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Re: Myelin

Post by Petr75 » Sun Jan 17, 2021 11:20 pm

2020 Jul 28
Department of Medical Biotechnology and Translational Medicine, Università di Milano, Segrate, Italy
The role of Sphingolipids in myelination and myelin stability and their involvement in childhood and adult demyelinating disorders
https://pubmed.ncbi.nlm.nih.gov/33448358/

Abstract

Multiple sclerosis (MS) represents the most common demyelinating disease affecting the central nervous system (CNS) in adults as well as in children. Furthermore, in children, in addition to acquired diseases such as MS, genetically inherited diseases significantly contribute to the incidence of demyelinating disorders. Some genetic defects lead to sphingolipid alterations that are able to elicit neurological symptoms. Sphingolipids are essential for brain development, and their aberrant functionality may thus contribute to demyelinating diseases such as MS. In particular, sphingolipidoses caused by deficits of sphingolipid-metabolizing enzymes, are often associated with demyelination. Sphingolipids are not only structural molecules but also bioactive molecules involved in the regulation of cellular events such as development of the nervous system, myelination and maintenance of myelin stability. Changes in the sphingolipid metabolism deeply affect plasma membrane organization. Thus, changes in myelin sphingolipid composition might crucially contribute to the phenotype of diseases characterized by demyelinalization. Here, we review key features of several sphingolipids such as ceramide/dihydroceramide, sphingosine/dihydrosphingosine, glucosylceramide and, galactosylceramide which act in myelin formation during rat brain development and in human brain demyelination during the pathogenesis of MS, suggesting that this knowledge could be useful in identifying targets for possible therapies.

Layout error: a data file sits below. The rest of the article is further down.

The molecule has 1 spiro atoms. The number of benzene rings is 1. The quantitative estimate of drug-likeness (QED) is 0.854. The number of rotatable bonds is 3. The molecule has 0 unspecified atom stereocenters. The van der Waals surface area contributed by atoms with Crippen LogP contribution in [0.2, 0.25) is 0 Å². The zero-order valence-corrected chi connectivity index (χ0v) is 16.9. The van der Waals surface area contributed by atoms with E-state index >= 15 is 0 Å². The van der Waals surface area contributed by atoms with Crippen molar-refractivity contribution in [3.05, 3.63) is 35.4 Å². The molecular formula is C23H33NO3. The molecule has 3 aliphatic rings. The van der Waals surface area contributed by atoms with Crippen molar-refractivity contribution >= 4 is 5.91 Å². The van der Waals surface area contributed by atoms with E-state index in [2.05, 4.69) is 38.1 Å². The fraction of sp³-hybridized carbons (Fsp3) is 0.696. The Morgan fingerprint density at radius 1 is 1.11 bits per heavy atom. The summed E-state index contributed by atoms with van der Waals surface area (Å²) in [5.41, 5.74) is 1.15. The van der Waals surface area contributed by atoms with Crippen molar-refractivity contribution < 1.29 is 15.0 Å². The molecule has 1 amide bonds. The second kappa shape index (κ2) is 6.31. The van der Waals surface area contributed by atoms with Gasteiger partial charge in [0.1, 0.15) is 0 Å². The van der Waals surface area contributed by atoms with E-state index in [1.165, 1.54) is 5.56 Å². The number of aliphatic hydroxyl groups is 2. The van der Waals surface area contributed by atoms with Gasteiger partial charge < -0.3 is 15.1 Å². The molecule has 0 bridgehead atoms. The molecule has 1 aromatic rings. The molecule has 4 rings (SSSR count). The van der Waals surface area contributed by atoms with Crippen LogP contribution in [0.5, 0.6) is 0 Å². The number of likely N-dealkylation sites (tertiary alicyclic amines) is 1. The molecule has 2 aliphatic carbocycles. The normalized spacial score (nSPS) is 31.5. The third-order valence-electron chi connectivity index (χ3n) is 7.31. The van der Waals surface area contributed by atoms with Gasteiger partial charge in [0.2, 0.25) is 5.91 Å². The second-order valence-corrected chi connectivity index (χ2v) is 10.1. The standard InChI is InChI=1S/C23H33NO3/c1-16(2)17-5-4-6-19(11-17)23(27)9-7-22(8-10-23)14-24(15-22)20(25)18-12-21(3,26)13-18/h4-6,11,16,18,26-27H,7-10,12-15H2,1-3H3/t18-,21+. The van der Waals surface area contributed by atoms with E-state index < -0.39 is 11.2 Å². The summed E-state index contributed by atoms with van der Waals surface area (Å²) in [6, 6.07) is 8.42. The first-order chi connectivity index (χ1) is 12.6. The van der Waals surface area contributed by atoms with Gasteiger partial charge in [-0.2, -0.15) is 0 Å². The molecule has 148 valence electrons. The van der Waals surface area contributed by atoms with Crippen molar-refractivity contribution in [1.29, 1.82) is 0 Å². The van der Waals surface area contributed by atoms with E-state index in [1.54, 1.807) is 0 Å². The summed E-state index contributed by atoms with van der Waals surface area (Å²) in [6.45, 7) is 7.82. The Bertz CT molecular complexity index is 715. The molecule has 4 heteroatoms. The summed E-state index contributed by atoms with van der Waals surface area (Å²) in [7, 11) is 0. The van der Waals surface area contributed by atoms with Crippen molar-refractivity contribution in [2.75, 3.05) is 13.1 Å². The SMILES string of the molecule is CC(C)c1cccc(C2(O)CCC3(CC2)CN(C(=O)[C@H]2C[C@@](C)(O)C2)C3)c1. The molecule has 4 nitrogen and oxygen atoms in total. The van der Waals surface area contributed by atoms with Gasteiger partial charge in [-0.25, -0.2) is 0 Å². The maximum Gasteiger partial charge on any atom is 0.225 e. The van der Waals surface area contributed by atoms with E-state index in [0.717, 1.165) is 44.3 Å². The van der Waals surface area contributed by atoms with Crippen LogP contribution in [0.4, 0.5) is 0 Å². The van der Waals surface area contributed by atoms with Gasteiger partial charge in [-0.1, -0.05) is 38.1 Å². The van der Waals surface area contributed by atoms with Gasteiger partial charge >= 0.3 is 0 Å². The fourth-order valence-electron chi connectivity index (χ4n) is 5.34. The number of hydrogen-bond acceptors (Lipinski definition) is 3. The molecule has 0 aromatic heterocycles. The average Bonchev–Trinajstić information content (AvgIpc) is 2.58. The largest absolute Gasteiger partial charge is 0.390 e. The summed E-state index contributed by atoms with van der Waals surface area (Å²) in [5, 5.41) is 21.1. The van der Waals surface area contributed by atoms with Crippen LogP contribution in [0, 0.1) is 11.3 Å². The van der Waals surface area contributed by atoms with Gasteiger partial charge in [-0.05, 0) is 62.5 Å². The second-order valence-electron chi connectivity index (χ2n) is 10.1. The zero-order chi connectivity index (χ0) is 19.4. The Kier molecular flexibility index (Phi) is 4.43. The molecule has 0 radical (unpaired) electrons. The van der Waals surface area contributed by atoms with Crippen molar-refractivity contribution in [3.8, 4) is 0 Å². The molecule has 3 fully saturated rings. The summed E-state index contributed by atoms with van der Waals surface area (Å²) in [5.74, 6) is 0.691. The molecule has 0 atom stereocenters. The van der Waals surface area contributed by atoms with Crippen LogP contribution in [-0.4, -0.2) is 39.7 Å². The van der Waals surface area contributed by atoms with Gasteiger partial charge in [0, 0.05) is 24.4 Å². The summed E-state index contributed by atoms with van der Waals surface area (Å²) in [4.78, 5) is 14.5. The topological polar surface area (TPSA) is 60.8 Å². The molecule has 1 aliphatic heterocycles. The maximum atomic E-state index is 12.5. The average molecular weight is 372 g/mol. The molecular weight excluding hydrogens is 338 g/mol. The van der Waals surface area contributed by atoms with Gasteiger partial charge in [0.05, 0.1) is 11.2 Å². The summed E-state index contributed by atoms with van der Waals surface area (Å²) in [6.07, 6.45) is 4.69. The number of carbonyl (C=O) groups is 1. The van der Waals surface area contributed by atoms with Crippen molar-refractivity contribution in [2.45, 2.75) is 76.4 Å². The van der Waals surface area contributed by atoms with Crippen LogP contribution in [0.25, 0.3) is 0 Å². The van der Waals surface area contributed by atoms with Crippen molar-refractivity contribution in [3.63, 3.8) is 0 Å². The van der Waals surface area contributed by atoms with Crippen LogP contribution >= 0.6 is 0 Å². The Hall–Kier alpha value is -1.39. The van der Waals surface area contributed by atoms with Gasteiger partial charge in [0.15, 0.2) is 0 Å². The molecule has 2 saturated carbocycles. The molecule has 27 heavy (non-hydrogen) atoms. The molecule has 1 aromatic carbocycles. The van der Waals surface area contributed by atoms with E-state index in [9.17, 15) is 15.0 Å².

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Re: Myelin

Post by NHE » Mon Jan 18, 2021 1:53 am

Petr75 wrote:
Sun Jan 17, 2021 11:20 pm
2020 Jul 28
Department of Medical Biotechnology and Translational Medicine, Università di Milano, Segrate, Italy
The role of Sphingolipids in myelination and myelin stability and their involvement in childhood and adult demyelinating disorders
https://pubmed.ncbi.nlm.nih.gov/33448358/
Free full text: https://onlinelibrary.wiley.com/doi/epd ... /jnc.15133




Figure 1: Sphingolipid catabolism alterations in demyelinating sphingolipidoses. Sphingolipid catabolic pathways are depicted from complex sphingolipids to sphingosine. Gene alterations associated with metabolic disorders are evidenced by colour squares along with their accumulated substrates. SM: sphingomyelin; Cer: Ceramide; Sph: sphingosine; GalCer: galactosylceramide; GlcCer: glucosylceramide; LacCer: lactosylceramide; Gb3: globotryaosylceramide; Gb4: globoside